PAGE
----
If you don’t have a leaky funnel, you probably aren’t doing a good job at narrowing in on the best targets for your sales team.  Your sales team has very limited time to interact with your targets, so you want them spending their time on the very best ones that are likely to buy.  If you are just sending them every lead you get, they are probably spending way too much time chasing bad leads and are likely to resent you in the process.  Your job in marketing is to make sales more efficient and help pinpoint the right leads for them to go after.

You won’t always get it right.  Sometimes you will filter out someone who will go buy from your competitor and sometimes you will keep someone in the funnel who shouldn’t be there.  But that’s okay – this is an iterative process.  By doing this over and over again and measuring every step of the way, you’ll figure out how to improve your funnel and just where to poke the holes to make it work well.

So next time you get a conversion rate of less than 100% from one stage of your funnel to the next, applaud your success in helping focus in on the right leads and just keep measuring everything.

My CMO used to constantly question the validity of my marketing tracking.  He would question how we knew that marketing made a difference and that the sale wouldn’t have happened anyway.  He would ask how we knew it was this event or that campaign that specifically led to the sale.  I would pour over report after report trying to sort this out in fear of my next meeting with him.  Was he right to be asking these questions?  Absolutely.  Did I ever come up with a great answer for him?  Absolutely not.

When you work in B2B services selling big ticket items that take 6-24 months to close, you just can’t find clean metrics that say this campaign brought in $X directly and that campaign didn’t work at all.  It’s all about aggregation.  If you look at activity and behavior over time, the picture can become clear.  One metric I found that I really loved was comparing marketing-influenced versus non-marketing-influenced sales.  You can look at the average deal size and time to close.  I found that on average marketing-influenced deals were larger and closed quicker.  That can’t just be coincidental when you are talking about large enough sample sizes.

It’s still worth it to track the source of leads, though, as long as you are clear about it.  Companies will generally tag the resulting opportunity with either the first campaign that created the lead, or the most recent one that created the opportunity (or both).  That’s still a meaningful metric if you are tracking that consistently – if certain campaigns are never generating leads or pushing leads over the edge, it’s at least worth reclassifying those as branding instead of demand gen campaigns.  You also need to be patient and track over long periods of time before you start analyzing this data.  A few months of data isn’t enough to decide a campaign was successful or not – you may have to wait a year before you do the final analysis.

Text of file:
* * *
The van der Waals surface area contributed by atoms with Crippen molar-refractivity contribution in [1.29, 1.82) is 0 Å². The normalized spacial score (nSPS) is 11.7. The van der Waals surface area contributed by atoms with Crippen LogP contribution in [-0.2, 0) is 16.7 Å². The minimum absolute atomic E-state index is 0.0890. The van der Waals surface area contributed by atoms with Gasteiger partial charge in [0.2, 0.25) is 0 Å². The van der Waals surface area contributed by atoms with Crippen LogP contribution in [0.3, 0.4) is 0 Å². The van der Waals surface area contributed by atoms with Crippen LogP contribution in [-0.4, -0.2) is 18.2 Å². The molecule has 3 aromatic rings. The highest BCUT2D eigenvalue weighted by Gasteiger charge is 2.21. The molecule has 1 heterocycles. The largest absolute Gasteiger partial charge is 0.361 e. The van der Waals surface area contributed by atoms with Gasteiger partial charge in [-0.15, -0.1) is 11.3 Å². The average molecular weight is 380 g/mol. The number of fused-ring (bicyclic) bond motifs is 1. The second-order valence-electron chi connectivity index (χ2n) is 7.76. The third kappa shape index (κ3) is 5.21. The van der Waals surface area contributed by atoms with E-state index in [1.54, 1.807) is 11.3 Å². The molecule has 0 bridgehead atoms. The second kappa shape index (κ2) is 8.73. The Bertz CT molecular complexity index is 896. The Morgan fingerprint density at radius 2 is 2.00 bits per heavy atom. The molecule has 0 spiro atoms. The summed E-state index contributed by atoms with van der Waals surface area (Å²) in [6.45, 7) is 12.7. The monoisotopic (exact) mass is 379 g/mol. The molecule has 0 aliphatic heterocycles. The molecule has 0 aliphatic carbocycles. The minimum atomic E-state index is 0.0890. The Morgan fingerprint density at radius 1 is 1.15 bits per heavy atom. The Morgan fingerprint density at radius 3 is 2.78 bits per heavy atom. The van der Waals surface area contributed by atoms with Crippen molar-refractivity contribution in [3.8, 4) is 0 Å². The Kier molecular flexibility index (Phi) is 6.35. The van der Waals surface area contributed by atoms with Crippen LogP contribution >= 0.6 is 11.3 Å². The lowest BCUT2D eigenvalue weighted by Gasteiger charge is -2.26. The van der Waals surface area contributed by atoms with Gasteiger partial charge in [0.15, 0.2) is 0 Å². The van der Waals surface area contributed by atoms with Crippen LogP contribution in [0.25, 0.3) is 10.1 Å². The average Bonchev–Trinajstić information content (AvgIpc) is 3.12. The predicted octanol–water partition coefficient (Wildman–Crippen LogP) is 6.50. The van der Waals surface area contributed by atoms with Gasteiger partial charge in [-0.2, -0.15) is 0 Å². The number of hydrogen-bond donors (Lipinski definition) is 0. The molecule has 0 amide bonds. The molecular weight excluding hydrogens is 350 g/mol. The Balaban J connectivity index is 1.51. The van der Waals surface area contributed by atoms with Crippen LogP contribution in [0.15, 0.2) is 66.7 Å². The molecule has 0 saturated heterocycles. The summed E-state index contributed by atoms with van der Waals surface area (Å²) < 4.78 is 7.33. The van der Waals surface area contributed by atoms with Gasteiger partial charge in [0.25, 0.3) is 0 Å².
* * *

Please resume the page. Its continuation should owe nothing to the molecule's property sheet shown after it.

My advice is this – track everything.  Track the original source of the leads, track the campaigns that push your leads into opportunities, track behavior.  Once you’ve done this for a while (and that may mean 6-24 months depending on your sales cycle), analyze it by going through some deals that closed in detail – look at the campaigns that were run, the contacts’ responses to those campaigns and the results.  Looking at five to ten accounts in detail will probably give you the information you need to figure out what is going on and what is meaningful.  Then you can narrow what you track and the metrics you focus on to report to your senior team.  While it’s not ideal, “I just don’t know yet” may have to be your stock answer for a while until you get enough numbers to make your reports and metrics meaningful.

Next Page »